ESNI & DNS over HTTPS will change networking — here is why.

Yiannis Yiakoumis
Oct 22, 2018 · 6 min read

Two weeks ago, Apple, Cloudflare, Firefox, and Fastly, quietly implemented and published ESNI (Encrypted Server Name Indication). Discussions at public mailing lists indicate that very few people noted, and less realize, the potential ESNI (along with other similar efforts like DoH) has to utterly shift the way network policies are defined and enforced into the network. This posts discusses some of them.

So what is SNI? The URL of the destination server you are heading to (e.g., https://medium.com), sent unencrypted in cleartext, even when you use HTTPS. It is necessary, so that a server that hosts multiple domains can send back the certificate for the desired domain. As you can easily guess, ESNI is an encrypted version of the SNI. The server can still decrypt it and take the right action, but nobody else in the between (i.e., no network) has visibility into it.

Cloudflare’s announcement goes deeper into the technical details, but the main gist is that ESNI prevents in-path third parties (aka networks) from seeing which websites/apps people visit. As Matthew Prince, Cloudflare’s CEO, puts it, ESNI fixes one of the core internet bugs.


Photo Credit: Chappatte ( https://www.chappatte.com )

To better explain the implications of ESNI on network policies, I’ll look at two conflicting trends from a past-present-future perspective:

  • Privacy: how much of a users’ personal information is exposed when online?
  • Network Policy: what content-aware network policies can operators define and enforce?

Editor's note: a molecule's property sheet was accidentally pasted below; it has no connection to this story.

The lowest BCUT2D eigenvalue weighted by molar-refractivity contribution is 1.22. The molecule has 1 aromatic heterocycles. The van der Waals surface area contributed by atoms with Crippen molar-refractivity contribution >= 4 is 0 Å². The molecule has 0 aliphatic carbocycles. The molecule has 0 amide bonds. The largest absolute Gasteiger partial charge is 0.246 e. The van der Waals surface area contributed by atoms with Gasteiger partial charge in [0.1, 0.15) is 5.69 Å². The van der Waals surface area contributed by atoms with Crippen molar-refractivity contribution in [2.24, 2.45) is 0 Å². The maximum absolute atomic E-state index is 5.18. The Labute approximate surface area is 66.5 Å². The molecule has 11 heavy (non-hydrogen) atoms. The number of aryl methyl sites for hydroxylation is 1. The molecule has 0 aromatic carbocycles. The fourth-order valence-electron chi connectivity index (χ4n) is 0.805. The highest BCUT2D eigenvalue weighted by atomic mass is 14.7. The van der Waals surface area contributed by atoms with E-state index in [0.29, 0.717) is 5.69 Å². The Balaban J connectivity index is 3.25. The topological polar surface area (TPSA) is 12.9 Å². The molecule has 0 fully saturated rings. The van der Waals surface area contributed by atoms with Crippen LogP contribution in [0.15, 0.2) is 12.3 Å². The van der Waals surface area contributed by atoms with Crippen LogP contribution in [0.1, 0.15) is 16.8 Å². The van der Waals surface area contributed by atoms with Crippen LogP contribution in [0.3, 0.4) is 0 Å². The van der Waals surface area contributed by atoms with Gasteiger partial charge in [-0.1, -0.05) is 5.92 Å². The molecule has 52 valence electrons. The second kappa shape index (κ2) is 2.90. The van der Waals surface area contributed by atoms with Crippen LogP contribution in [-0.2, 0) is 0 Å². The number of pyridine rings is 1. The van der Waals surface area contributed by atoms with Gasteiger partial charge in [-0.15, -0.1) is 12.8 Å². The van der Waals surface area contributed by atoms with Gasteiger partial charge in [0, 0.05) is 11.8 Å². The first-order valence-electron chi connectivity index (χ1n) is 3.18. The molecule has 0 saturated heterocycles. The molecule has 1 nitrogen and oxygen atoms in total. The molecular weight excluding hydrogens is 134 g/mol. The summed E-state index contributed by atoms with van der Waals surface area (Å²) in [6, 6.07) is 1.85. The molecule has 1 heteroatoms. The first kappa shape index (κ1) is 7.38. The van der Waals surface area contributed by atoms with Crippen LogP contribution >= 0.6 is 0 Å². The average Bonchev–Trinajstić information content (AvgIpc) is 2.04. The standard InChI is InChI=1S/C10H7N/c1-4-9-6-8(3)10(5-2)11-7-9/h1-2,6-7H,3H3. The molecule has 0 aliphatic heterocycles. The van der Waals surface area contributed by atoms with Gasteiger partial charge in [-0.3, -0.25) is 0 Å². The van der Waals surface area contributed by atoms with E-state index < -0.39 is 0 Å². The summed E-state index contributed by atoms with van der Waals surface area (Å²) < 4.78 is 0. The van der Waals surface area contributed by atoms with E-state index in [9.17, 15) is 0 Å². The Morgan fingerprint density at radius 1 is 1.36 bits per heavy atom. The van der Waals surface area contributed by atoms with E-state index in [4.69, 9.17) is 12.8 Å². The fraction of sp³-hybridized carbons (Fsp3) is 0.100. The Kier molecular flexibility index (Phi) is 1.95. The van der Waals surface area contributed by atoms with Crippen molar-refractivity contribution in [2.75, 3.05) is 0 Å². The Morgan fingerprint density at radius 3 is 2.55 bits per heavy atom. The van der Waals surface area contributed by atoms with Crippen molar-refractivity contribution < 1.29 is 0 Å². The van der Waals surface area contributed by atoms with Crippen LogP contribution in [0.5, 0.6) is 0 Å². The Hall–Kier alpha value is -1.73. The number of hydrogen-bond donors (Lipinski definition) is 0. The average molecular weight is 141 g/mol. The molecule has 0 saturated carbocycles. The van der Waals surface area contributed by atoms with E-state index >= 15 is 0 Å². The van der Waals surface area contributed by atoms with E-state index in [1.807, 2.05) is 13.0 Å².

It was pretty hard to hide what you do back then. Most traffic was unencrypted. Any network that forwarded your traffic could monitor websites you visit, videos you watch, articles you read, just by looking at your actual traffic. Typical in-network policies were firewalls, content optimization, QoS, zero-rating, and DPI-based user profiles. A wide group of vendors made sure that necessary tools were baked into network appliances, and network operators could define and enforce their policies without any coordination from endpoints.

We are at a transitional phase. The actual content of user activity is largely protected due to adoption of HTTPS. But a whole lot of information is still leaking through DNS and SNI. Network operators can still derive which websites and apps you visit and how frequently. The content-aware network policies we see today are around corporate firewalls, censorship, decryption/inspection, zero-rating, bandwidth management, and user profiling. They are typically enabled by a DPI-like appliance in the network. There are still ways to bypass or hack these policies through VPN/Tor, but the burden is on users, and a very small minority pays the extra monetary, performance and setup cost to do it.

Now, there is an interesting trend happening: while the network can largely derive what you do, doing this real-time, accurately, and with no disruption is challenging. All cloud-based services use CDNs and datacenters to deliver their traffic; they frequently change their IP addresses and URIs, and this interferes with network policies in the network, which leads to problems. To give you an example: Facebook has partnerships with 100+ mobile carriers worldwide to zero-rate its traffic (i.e., users don’t spend their mobile data when they visit Facebook). If Facebook were to add a new URI without telling their partners, users with no data would not be able to visit Facebook, and users with data will see their mobile data consumed. It would take days or weeks for a network operator to detect the problem and reconfigure the network, users would complain to both Facebook and their carrier, and nobody would be happy.

To avoid the hassle, large content providers carefully structure their backend and coordinate with network operators to ensure jointly beneficial network policies work. For example Facebook maintains large backend proxies for its zero-rating partnerships; Enterprise software services publish their IP addresses and URIs to help network operators configure their firewalls (examples from Microsoft and Salesforce); and more than 800 content providers participate in 150+ zero-rating carrier services, where humans manually exchange IP addresses and URIs to keep these services up and running.